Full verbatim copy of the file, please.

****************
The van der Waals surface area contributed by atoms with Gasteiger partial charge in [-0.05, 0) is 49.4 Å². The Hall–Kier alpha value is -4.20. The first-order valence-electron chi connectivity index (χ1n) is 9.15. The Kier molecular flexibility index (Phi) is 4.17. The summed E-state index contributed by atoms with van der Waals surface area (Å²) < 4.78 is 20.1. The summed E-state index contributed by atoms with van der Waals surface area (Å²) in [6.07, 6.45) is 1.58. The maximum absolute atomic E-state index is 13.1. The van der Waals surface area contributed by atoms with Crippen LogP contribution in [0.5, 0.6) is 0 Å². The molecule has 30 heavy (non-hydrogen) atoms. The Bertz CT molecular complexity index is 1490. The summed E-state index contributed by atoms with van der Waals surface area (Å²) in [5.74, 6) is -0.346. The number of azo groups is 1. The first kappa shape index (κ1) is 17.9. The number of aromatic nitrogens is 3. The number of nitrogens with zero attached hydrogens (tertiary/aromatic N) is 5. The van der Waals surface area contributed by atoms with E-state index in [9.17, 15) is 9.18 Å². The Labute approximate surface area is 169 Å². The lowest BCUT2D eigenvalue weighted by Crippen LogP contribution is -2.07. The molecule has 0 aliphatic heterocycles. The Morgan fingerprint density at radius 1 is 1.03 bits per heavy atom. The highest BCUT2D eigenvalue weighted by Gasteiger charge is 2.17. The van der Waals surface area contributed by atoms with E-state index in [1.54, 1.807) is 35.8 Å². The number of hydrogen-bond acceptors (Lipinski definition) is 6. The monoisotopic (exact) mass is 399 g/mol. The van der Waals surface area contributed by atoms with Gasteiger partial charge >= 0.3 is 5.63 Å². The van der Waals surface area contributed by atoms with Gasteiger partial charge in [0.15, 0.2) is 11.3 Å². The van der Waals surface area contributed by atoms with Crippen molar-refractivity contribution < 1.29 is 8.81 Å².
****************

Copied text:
The van der Waals surface area contributed by atoms with Gasteiger partial charge in [-0.05, 0) is 49.4 Å². The Hall–Kier alpha value is -4.20. The first-order valence-electron chi connectivity index (χ1n) is 9.15. The Kier molecular flexibility index (Phi) is 4.17. The summed E-state index contributed by atoms with van der Waals surface area (Å²) < 4.78 is 20.1. The summed E-state index contributed by atoms with van der Waals surface area (Å²) in [6.07, 6.45) is 1.58. The maximum absolute atomic E-state index is 13.1. The van der Waals surface area contributed by atoms with Crippen LogP contribution in [0.5, 0.6) is 0 Å². The molecule has 30 heavy (non-hydrogen) atoms. The Bertz CT molecular complexity index is 1490. The summed E-state index contributed by atoms with van der Waals surface area (Å²) in [5.74, 6) is -0.346. The number of azo groups is 1. The first kappa shape index (κ1) is 17.9. The number of aromatic nitrogens is 3. The number of nitrogens with zero attached hydrogens (tertiary/aromatic N) is 5. The van der Waals surface area contributed by atoms with E-state index in [9.17, 15) is 9.18 Å². The Labute approximate surface area is 169 Å². The lowest BCUT2D eigenvalue weighted by Crippen LogP contribution is -2.07. The molecule has 0 aliphatic heterocycles. The Morgan fingerprint density at radius 1 is 1.03 bits per heavy atom. The highest BCUT2D eigenvalue weighted by Gasteiger charge is 2.17. The van der Waals surface area contributed by atoms with E-state index in [1.54, 1.807) is 35.8 Å². The number of hydrogen-bond acceptors (Lipinski definition) is 6. The monoisotopic (exact) mass is 399 g/mol. The van der Waals surface area contributed by atoms with Gasteiger partial charge >= 0.3 is 5.63 Å². The van der Waals surface area contributed by atoms with Gasteiger partial charge in [0.15, 0.2) is 11.3 Å². The van der Waals surface area contributed by atoms with Crippen molar-refractivity contribution < 1.29 is 8.81 Å².